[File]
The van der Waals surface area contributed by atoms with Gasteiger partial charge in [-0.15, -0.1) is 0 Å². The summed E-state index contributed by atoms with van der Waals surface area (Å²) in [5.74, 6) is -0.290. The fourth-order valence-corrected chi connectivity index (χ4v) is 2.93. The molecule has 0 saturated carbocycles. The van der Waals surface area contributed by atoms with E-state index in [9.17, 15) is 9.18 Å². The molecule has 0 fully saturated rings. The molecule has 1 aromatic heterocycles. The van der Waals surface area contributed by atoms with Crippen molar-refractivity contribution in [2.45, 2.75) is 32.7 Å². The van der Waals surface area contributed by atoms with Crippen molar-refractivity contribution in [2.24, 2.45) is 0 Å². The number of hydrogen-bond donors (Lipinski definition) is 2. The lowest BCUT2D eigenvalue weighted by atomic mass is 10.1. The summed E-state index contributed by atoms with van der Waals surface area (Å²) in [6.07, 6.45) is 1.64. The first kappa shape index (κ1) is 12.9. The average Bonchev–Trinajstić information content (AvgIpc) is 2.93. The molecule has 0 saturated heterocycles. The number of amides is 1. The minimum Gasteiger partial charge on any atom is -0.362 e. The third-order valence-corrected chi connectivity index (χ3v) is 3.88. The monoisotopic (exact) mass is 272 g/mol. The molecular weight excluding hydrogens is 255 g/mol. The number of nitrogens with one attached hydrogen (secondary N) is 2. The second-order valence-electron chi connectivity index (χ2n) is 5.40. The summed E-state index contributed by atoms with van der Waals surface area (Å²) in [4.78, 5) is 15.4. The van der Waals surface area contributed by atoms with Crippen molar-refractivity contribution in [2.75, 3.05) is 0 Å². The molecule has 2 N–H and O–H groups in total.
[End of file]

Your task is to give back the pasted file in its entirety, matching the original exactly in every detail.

The van der Waals surface area contributed by atoms with Gasteiger partial charge in [-0.15, -0.1) is 0 Å². The summed E-state index contributed by atoms with van der Waals surface area (Å²) in [5.74, 6) is -0.290. The fourth-order valence-corrected chi connectivity index (χ4v) is 2.93. The molecule has 0 saturated carbocycles. The van der Waals surface area contributed by atoms with E-state index in [9.17, 15) is 9.18 Å². The molecule has 0 fully saturated rings. The molecule has 1 aromatic heterocycles. The van der Waals surface area contributed by atoms with Crippen molar-refractivity contribution in [2.45, 2.75) is 32.7 Å². The van der Waals surface area contributed by atoms with Crippen molar-refractivity contribution in [2.24, 2.45) is 0 Å². The number of hydrogen-bond donors (Lipinski definition) is 2. The lowest BCUT2D eigenvalue weighted by atomic mass is 10.1. The summed E-state index contributed by atoms with van der Waals surface area (Å²) in [6.07, 6.45) is 1.64. The first kappa shape index (κ1) is 12.9. The average Bonchev–Trinajstić information content (AvgIpc) is 2.93. The molecule has 0 saturated heterocycles. The number of amides is 1. The minimum Gasteiger partial charge on any atom is -0.362 e. The third-order valence-corrected chi connectivity index (χ3v) is 3.88. The monoisotopic (exact) mass is 272 g/mol. The molecular weight excluding hydrogens is 255 g/mol. The number of nitrogens with one attached hydrogen (secondary N) is 2. The second-order valence-electron chi connectivity index (χ2n) is 5.40. The summed E-state index contributed by atoms with van der Waals surface area (Å²) in [4.78, 5) is 15.4. The van der Waals surface area contributed by atoms with Crippen molar-refractivity contribution in [2.75, 3.05) is 0 Å². The molecule has 2 N–H and O–H groups in total.